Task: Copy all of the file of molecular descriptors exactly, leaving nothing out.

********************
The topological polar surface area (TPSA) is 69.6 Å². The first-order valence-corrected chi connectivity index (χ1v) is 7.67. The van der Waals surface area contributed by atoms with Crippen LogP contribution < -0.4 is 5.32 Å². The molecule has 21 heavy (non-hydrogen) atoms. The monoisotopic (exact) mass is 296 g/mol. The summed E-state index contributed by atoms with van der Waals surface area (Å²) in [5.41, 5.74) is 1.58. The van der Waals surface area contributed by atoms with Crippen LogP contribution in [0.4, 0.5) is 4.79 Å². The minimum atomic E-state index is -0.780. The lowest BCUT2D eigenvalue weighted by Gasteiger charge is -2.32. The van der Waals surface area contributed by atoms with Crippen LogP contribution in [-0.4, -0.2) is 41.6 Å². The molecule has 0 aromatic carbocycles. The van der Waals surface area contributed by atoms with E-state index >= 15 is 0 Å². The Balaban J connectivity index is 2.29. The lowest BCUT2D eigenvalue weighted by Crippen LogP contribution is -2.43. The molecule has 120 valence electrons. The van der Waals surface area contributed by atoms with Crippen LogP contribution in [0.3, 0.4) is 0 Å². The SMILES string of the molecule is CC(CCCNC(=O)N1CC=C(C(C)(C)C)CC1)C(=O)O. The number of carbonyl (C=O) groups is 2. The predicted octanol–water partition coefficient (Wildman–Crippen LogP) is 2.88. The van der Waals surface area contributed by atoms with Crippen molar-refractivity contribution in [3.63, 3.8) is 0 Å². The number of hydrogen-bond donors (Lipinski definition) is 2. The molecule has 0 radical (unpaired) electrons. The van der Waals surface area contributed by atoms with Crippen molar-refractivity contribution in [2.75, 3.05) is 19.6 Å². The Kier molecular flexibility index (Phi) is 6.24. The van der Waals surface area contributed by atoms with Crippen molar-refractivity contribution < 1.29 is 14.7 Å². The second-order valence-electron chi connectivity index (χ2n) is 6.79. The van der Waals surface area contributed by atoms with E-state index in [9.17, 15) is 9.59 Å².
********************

The topological polar surface area (TPSA) is 69.6 Å². The first-order valence-corrected chi connectivity index (χ1v) is 7.67. The van der Waals surface area contributed by atoms with Crippen LogP contribution < -0.4 is 5.32 Å². The molecule has 21 heavy (non-hydrogen) atoms. The monoisotopic (exact) mass is 296 g/mol. The summed E-state index contributed by atoms with van der Waals surface area (Å²) in [5.41, 5.74) is 1.58. The van der Waals surface area contributed by atoms with Crippen LogP contribution in [0.4, 0.5) is 4.79 Å². The minimum atomic E-state index is -0.780. The lowest BCUT2D eigenvalue weighted by Gasteiger charge is -2.32. The van der Waals surface area contributed by atoms with Crippen LogP contribution in [-0.4, -0.2) is 41.6 Å². The molecule has 0 aromatic carbocycles. The van der Waals surface area contributed by atoms with E-state index >= 15 is 0 Å². The Balaban J connectivity index is 2.29. The lowest BCUT2D eigenvalue weighted by Crippen LogP contribution is -2.43. The molecule has 120 valence electrons. The van der Waals surface area contributed by atoms with Crippen LogP contribution in [0.3, 0.4) is 0 Å². The SMILES string of the molecule is CC(CCCNC(=O)N1CC=C(C(C)(C)C)CC1)C(=O)O. The number of carbonyl (C=O) groups is 2. The predicted octanol–water partition coefficient (Wildman–Crippen LogP) is 2.88. The van der Waals surface area contributed by atoms with Crippen molar-refractivity contribution in [3.63, 3.8) is 0 Å². The number of hydrogen-bond donors (Lipinski definition) is 2. The molecule has 0 radical (unpaired) electrons. The van der Waals surface area contributed by atoms with Crippen molar-refractivity contribution in [2.75, 3.05) is 19.6 Å². The Kier molecular flexibility index (Phi) is 6.24. The van der Waals surface area contributed by atoms with Crippen molar-refractivity contribution < 1.29 is 14.7 Å². The second-order valence-electron chi connectivity index (χ2n) is 6.79. The van der Waals surface area contributed by atoms with E-state index in [9.17, 15) is 9.59 Å².